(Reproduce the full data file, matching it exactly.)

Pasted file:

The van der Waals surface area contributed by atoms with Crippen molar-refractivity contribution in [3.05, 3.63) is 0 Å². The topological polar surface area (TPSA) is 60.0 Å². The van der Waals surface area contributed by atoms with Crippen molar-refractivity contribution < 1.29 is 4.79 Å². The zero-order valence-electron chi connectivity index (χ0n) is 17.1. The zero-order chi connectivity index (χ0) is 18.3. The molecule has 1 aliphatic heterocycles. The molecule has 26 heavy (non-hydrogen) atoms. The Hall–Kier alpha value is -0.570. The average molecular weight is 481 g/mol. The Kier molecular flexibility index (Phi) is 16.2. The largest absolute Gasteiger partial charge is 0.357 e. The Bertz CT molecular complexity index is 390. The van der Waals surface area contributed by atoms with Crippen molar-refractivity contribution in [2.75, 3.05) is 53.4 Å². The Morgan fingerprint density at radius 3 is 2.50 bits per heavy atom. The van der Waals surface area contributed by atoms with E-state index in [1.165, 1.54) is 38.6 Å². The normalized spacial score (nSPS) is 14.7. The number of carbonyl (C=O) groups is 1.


The van der Waals surface area contributed by atoms with Crippen molar-refractivity contribution in [3.05, 3.63) is 0 Å². The topological polar surface area (TPSA) is 60.0 Å². The van der Waals surface area contributed by atoms with Crippen molar-refractivity contribution < 1.29 is 4.79 Å². The zero-order valence-electron chi connectivity index (χ0n) is 17.1. The zero-order chi connectivity index (χ0) is 18.3. The molecule has 1 aliphatic heterocycles. The molecule has 26 heavy (non-hydrogen) atoms. The Hall–Kier alpha value is -0.570. The average molecular weight is 481 g/mol. The Kier molecular flexibility index (Phi) is 16.2. The largest absolute Gasteiger partial charge is 0.357 e. The Bertz CT molecular complexity index is 390. The van der Waals surface area contributed by atoms with Crippen molar-refractivity contribution in [2.75, 3.05) is 53.4 Å². The Morgan fingerprint density at radius 3 is 2.50 bits per heavy atom. The van der Waals surface area contributed by atoms with E-state index in [1.165, 1.54) is 38.6 Å². The normalized spacial score (nSPS) is 14.7. The number of carbonyl (C=O) groups is 1.